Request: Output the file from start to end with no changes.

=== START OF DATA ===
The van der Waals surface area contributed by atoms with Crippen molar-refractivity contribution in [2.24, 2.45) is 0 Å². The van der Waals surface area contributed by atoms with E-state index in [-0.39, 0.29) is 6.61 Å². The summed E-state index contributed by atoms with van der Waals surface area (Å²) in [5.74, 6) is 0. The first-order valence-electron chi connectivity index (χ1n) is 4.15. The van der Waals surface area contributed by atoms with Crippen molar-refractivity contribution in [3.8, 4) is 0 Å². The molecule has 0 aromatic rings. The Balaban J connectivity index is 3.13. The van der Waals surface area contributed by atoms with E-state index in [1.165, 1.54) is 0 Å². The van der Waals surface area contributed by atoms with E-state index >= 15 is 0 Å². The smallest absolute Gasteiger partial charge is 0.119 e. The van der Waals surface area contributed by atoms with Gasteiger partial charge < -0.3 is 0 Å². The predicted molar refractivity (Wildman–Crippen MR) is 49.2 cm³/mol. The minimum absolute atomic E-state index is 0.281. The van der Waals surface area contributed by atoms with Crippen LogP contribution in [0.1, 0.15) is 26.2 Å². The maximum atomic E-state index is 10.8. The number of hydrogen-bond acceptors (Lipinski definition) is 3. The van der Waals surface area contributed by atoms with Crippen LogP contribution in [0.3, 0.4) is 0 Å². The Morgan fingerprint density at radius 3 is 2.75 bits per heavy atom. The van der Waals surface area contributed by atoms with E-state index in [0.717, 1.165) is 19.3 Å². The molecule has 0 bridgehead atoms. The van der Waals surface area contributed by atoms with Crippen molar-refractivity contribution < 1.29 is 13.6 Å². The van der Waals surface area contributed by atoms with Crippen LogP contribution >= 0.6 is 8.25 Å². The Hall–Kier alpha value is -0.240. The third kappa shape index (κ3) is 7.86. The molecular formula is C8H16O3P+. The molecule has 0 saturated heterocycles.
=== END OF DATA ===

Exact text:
The van der Waals surface area contributed by atoms with Crippen molar-refractivity contribution in [2.24, 2.45) is 0 Å². The van der Waals surface area contributed by atoms with E-state index in [-0.39, 0.29) is 6.61 Å². The summed E-state index contributed by atoms with van der Waals surface area (Å²) in [5.74, 6) is 0. The first-order valence-electron chi connectivity index (χ1n) is 4.15. The van der Waals surface area contributed by atoms with Crippen molar-refractivity contribution in [3.8, 4) is 0 Å². The molecule has 0 aromatic rings. The Balaban J connectivity index is 3.13. The van der Waals surface area contributed by atoms with E-state index in [1.165, 1.54) is 0 Å². The van der Waals surface area contributed by atoms with E-state index >= 15 is 0 Å². The smallest absolute Gasteiger partial charge is 0.119 e. The van der Waals surface area contributed by atoms with Gasteiger partial charge < -0.3 is 0 Å². The predicted molar refractivity (Wildman–Crippen MR) is 49.2 cm³/mol. The minimum absolute atomic E-state index is 0.281. The van der Waals surface area contributed by atoms with Crippen LogP contribution in [0.1, 0.15) is 26.2 Å². The maximum atomic E-state index is 10.8. The number of hydrogen-bond acceptors (Lipinski definition) is 3. The van der Waals surface area contributed by atoms with Crippen LogP contribution in [0.3, 0.4) is 0 Å². The Morgan fingerprint density at radius 3 is 2.75 bits per heavy atom. The van der Waals surface area contributed by atoms with E-state index in [0.717, 1.165) is 19.3 Å². The molecule has 0 bridgehead atoms. The van der Waals surface area contributed by atoms with Crippen molar-refractivity contribution < 1.29 is 13.6 Å². The van der Waals surface area contributed by atoms with Crippen LogP contribution >= 0.6 is 8.25 Å². The Hall–Kier alpha value is -0.240. The third kappa shape index (κ3) is 7.86. The molecular formula is C8H16O3P+. The molecule has 0 saturated heterocycles.